or, The Royal Slave


(5 Reviews)
Oroonoko by Aphra Behn







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or, The Royal Slave


(5 Reviews)
I do not pretend, in giving you the history of this Royal Slave, to entertain my reader with adventures of a feigned hero, whose life and fortunes fancy may manage at the poet's pleasure; nor in relating the truth, design to adorn it with any accidents but such as arrived in earnest to him: and it shall come simply into the world, recommended by its own proper merits and natural intrigues; there being enough of reality to support it, and to render it diverting, without the addition of invention.

Book Excerpt

had ever beheld, that lovely modesty with which she received him, that softness in her look and sighs, upon the melancholy occasion of this honor that was done by so great a man as Oroonoko, and a prince of whom she had heard such admirable things; the awfulness wherewith she received him, and the sweetness of her words and behavior while he staid, gained a perfect conquest over his fierce heart, and made him feel the victor could be subdued. So that having made his first compliments, and presented her an hundred and fifty slaves in fetters, he told her with his eyes that he was not insensible of her charms; while Imoinda, who wished for nothing more than so glorious a conquest, was pleased to believe she understood that silent language of new-born love; and, from that moment, put on all her additions to beauty.

The prince returned to court with quite another humor than before; and though he did not speak much of the fair Imoinda, he had the pleasure to hear all his followers speak of nothing but the

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Oroonoko was a prince of the African country Coramantien who secretly married his true love, and while he was away at war, she was selected by his grandfather, the king, as one of his wives. The lovers kept their secret as long as they could, but when they were discovered, the wife was sold as a slave. Oroonoko himself was later tricked into slavery and transported to Suriname and sold to an English plantation owner. But he didn't have the temperament to be a slave.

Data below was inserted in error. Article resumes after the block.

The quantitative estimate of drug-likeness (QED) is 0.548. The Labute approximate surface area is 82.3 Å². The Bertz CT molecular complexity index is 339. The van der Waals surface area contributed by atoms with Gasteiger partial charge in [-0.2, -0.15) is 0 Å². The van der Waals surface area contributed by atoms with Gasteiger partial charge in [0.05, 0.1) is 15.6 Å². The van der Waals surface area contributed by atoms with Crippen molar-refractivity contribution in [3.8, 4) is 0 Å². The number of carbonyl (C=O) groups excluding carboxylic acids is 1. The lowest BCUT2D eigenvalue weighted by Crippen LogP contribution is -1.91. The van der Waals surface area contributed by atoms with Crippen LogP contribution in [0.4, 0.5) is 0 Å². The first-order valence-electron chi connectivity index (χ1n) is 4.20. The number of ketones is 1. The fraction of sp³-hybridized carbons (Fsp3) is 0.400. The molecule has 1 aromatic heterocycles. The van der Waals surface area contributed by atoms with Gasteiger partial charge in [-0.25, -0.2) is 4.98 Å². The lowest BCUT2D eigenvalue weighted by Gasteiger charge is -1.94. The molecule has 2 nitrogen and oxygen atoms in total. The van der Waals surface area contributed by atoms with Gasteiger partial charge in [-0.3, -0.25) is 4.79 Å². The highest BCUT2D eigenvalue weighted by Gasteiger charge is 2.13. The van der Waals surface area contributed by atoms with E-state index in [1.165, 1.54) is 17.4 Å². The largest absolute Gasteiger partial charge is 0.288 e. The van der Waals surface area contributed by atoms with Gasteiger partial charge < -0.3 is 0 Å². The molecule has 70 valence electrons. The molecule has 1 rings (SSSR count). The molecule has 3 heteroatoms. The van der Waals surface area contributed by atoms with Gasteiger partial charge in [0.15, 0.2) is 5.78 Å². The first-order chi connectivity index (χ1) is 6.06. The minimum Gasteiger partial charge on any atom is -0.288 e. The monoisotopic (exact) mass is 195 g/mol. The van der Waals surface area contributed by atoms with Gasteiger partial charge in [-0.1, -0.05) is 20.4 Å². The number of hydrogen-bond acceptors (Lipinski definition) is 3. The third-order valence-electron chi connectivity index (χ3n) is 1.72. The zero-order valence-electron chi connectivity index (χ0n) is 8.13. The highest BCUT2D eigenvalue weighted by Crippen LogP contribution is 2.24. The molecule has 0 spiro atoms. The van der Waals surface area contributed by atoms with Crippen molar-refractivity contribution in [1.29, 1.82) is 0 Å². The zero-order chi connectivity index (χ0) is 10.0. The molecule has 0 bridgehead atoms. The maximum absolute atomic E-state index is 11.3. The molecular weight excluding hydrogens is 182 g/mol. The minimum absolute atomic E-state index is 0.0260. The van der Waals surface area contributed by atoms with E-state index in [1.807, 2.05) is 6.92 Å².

The Africans are noble characters. Some of the English are decent, others are criminals. The story is oddly written, possibly because it is so old (set and written in the 1600s,) but once the Prince reached South America the story sucked me in.
This book claims to be fact, but may be loosely based on various figures. It is also completely unrelated to Abolitionism because it was written long before slavery was questioned. It is more didactic in a sense of honour, anti-violence, and honesty. Yes, reads more like a Greek adventure. It is an important work, as a precursor to the modern novel, but although it is a slave narrative, not as an anti-slavery piece.
This was truly an interesting book. To me it was amazing that the topic of the treatment of slaves was tackled during that time period and even more amazing was it was written by a woman!! I do see why it made the "1001 Books You Must Read Before You Die".
If you read the description in "1001 Books You Must Read Before You Die" and believe you will be reading something akin to historical fiction based on the slave trade and the treatment of slaves in Surinam in the 1600s --think again.

This reads far more like a tale of Greek Mythology than historical fiction.

So, if you can fully suspend your sense of reality and enjoy it for what it is, a simple mythic tale of good and evil....it's short and worthwhile

Otherwise, it's just too black and white on too many levels
If you are a very sensitive person, then this book is gruesome and depressing. If you are not too sensitive, then it may serve for history and a realization - if you don't already have it - that there have been, and still are, some very unchristian "Christians" out there - who are more cruel and barbaric than barbarians!